Tuesday, October 28, 2014
Simplifying the world, i.e., racism
Nothing about the world in which we live is simple. Whether we are talking about the physical laws underlying the universe, the biological and evolutionary processes determining life on earth, or the complex psychosocial world of human behaviour... Everything is very messy and very complicated.
Part of the scientific method involves simplifying certain complex processes so that they can be partially understood. For example, in order to model complex processes such as weather patterns or climate, simplifications are made. It is impossible to account for every variable, so some attempt is made to identify the most important factors. In experimental science, hypotheses are tested under controlled conditions, as much as possible. This means that conditions are created in which only one or a few variables can influence the outcome of the experiment. This is an attempt to exclude the many thousands of other factors that can influence events in uncontrolled conditions. Science always arrives at a simplified view of reality. This is a necessary and constructive process, without which we would be floundering in the chaos that is reality.
Human beings take the same approach in the psychosocial realm: we generalise and simplify. We give things names and we group them together. Consider an object with four legs supporting a level platform above the ground. There are a vast number of such objects, and it would be utter chaos if every single one of them had to be assigned its own, unique name. So we generalise, we draw out common features, and all such objects we designate by the term ‘table’. We are even able to accommodate objects with more or fewer legs under the same term. This is a very useful exercise.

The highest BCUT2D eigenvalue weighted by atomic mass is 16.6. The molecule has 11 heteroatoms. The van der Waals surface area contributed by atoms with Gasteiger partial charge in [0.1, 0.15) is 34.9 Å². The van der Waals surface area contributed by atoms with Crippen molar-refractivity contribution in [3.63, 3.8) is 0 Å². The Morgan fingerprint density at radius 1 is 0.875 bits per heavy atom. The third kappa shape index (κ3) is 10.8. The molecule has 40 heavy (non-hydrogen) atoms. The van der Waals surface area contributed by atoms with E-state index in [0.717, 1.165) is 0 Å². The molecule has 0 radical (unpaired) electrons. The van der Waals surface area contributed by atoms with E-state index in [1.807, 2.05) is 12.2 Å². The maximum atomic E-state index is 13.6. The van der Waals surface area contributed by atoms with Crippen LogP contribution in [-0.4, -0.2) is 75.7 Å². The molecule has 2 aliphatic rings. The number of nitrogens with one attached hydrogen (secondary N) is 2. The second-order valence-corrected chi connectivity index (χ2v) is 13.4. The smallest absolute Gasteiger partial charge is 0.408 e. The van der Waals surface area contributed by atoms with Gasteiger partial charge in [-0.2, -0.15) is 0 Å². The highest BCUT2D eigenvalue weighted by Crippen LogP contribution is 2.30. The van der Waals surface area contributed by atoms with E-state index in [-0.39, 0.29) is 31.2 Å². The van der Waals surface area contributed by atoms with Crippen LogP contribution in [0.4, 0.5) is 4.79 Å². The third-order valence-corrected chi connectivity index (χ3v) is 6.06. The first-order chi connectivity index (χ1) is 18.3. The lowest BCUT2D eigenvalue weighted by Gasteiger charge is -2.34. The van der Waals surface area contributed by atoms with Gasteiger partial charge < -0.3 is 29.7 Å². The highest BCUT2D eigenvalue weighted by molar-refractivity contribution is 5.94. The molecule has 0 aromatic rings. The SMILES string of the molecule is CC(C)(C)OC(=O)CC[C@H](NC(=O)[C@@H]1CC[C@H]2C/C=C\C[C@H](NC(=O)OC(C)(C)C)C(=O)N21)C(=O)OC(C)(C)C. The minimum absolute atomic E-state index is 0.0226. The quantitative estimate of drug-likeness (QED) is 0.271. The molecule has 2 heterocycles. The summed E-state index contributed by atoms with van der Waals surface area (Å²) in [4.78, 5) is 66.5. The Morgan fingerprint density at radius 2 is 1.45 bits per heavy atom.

Nevertheless, having carried out this procedure, we do not then draw the incorrect conclusion that all tables are the same. Nor do we think that we have completely and comprehensively defined an object by calling it a table. Is it a wooden table or a plastic table or a metal table? Is it round or is it square? How tall or long is it? What colour is it? We are able to accommodate these differences and acknowledge and value these nuances within the framework of ‘table’. When it suits us, we can do that.
We can also choose not to.
Racism, sexism and other ‘isms’ are cases in which we choose not to.
In such cases we choose to ignore or devalue the differences and nuances, and convince ourselves that all ‘tables’ are the same. Once a ‘table’, always a ‘table’. A ‘table’ never changes its... erm... spots. You can never trust a ‘table’. I’m not furniturist, but, you know, it’s not fair that ‘tables’ get all the tablecloths.
We need structure in the world, and names and categories help provide some of that structure. Unfortunately, we abuse such structures when it suits us, when it becomes convenient to ignore difference and nuance, to score political points. I’m not even the same as me from one day to the next, so it is silly in the extreme to think that all ‘tables’ are the same.
At its best, science recognises that its knowledge of the world is provisional. What we know and understand today is only an approximation of what the world is really like. Furthermore, it is the exceptions, the counter-examples—the things that don’t quite fit in the box—that serve to expand our knowledge of the world. In the myth of the Garden of Eden, God gave to Adam the task of naming all the animals. But naming something is only the beginning, not the end, of fully understanding and appreciating it.